She Walks in Beauty

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She Walks In Beauty
Sandy Jackson
ENG125: Intro to Literature
Instructor:  Jaclyn Mallan-King
February 18, 2013

Three elements in the poem “She Walks In Beauty” are rhythm, rhyme, theme, and a fourth is language. The theme “She Walks In Beauty” is what caught my eye. She walks in beauty, I’m thinking about a beautiful woman walking along the shore of the beach with wind blowing her hair in the moonlight. The stars are out and the moonlight is glistening from the water. The theme is the setting for the poem. It gives you the opportunity to imagine what the poem may be about or an idea of how the poem may speak to your mind and heart. Then we have the language in the poem. The language in this poem puts me back to the 1800s, when the poem was written by “Lord Byron, a charismatic poet,” (Clugston, 2010). Lord Byron is speaking about a loved one in his poem. You can feel it in his language and imagine how he is sounding. When he says, “and on that cheek, and o’er that brow,” he knows of who he speaks. I love the language of the poem. It goes perfectly with the setting, the moonlight, the beach, and the language of speaking so eloquent to a person in love. The rhythm of the poem “emphasizes emotional expressiveness,” (Clugston, 2010). When you get the beat or rhythm together then you can finish what you started, in music. She Walks In Beauty is a four-part song, so the rhythm sometimes comes natural with a song. He’s speaking to her as a beautiful love song. Watching her in the moonlight and softly singing to her heart. The rhythm brings the tone of the song to feel his thoughts of love for her. He says, “or softly lightens o’er her face, where thoughts serenely sweet express, how pure, how dear their dwelling place,” (Clugston, 2010). The rhythm is a part of understanding what his heart is trying to say to her. Her face is softly lightened by the moon and she’s pure to him in their dwelling place of serenity.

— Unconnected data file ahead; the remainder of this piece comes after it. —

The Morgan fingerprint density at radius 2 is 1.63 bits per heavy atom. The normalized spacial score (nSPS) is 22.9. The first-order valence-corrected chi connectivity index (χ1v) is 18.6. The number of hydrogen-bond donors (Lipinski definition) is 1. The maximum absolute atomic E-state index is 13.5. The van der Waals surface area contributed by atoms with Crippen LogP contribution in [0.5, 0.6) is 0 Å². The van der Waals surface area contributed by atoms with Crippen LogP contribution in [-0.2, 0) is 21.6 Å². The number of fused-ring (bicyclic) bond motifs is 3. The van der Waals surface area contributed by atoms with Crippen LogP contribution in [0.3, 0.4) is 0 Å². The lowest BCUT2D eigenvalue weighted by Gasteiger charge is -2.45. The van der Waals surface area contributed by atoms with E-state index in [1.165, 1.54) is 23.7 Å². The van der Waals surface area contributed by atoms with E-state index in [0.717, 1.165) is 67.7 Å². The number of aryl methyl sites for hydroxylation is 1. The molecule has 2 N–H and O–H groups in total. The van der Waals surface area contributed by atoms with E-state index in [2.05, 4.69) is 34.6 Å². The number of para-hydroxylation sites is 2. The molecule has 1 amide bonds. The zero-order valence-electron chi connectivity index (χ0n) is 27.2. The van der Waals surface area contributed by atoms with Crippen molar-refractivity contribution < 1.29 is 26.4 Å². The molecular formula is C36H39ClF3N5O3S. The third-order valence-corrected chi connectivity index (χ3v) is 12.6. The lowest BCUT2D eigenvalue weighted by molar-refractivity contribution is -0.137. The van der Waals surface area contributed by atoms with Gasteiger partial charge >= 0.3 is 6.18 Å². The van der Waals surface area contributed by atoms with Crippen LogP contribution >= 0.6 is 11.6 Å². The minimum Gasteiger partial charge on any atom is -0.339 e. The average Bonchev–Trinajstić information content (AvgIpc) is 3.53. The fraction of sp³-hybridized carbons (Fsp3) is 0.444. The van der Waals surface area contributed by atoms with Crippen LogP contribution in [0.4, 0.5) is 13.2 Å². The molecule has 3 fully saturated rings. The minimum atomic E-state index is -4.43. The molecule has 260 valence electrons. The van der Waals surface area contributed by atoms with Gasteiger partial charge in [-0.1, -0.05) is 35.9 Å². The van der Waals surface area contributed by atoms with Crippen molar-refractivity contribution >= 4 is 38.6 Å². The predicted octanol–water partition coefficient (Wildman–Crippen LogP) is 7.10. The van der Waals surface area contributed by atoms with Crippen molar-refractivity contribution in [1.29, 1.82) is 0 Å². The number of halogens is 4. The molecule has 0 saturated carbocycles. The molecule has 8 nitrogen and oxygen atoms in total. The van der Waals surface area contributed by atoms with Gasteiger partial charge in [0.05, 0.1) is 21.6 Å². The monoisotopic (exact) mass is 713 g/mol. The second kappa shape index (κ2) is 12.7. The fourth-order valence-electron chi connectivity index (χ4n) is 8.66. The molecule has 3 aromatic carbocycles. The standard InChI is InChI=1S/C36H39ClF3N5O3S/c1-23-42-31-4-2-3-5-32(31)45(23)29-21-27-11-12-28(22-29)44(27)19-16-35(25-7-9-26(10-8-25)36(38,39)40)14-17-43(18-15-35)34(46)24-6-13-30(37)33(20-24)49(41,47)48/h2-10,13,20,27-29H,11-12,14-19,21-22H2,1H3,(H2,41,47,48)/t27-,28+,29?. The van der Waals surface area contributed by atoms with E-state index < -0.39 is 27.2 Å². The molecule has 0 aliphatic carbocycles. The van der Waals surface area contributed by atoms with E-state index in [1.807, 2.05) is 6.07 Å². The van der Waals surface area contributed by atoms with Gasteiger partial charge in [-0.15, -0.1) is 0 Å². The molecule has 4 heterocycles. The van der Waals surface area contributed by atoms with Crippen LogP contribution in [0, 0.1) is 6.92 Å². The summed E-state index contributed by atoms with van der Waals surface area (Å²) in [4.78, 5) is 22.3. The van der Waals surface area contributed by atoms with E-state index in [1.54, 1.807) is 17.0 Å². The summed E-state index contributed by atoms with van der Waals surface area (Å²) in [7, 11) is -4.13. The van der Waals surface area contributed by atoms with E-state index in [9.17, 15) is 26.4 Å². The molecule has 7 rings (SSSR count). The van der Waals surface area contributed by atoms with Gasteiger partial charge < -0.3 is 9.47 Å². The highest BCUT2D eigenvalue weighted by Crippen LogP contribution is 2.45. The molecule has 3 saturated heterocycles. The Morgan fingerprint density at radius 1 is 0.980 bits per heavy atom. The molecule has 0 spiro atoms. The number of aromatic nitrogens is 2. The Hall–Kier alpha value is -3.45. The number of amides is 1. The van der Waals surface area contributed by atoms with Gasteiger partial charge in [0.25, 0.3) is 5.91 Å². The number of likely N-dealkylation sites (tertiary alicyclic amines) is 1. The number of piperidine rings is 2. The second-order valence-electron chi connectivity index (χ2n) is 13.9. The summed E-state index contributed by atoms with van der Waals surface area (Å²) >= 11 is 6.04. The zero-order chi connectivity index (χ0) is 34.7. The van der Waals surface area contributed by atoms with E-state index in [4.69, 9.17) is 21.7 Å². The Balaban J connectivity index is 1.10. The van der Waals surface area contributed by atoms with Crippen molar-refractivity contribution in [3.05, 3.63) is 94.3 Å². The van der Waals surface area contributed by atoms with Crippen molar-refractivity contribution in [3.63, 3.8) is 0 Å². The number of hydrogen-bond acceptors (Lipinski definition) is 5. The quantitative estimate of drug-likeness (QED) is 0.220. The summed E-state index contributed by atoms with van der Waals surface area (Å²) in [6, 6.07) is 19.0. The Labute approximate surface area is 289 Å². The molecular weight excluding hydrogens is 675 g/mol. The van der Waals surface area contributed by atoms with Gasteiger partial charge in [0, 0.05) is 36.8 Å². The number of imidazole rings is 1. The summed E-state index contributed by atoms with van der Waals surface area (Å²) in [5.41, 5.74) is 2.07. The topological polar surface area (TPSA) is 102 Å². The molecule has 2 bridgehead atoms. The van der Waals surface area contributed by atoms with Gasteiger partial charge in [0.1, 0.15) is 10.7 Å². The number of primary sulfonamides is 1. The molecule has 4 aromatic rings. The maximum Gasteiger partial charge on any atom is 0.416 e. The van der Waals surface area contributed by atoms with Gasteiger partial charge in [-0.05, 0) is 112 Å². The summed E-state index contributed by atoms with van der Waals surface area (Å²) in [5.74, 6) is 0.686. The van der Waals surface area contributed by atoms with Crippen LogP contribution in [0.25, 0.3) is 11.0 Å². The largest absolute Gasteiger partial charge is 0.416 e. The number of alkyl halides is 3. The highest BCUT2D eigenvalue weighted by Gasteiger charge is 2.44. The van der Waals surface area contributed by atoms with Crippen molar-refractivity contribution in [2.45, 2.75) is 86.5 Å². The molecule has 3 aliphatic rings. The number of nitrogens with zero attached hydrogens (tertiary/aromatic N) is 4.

Then there’s rhyme. Not every poem has to...
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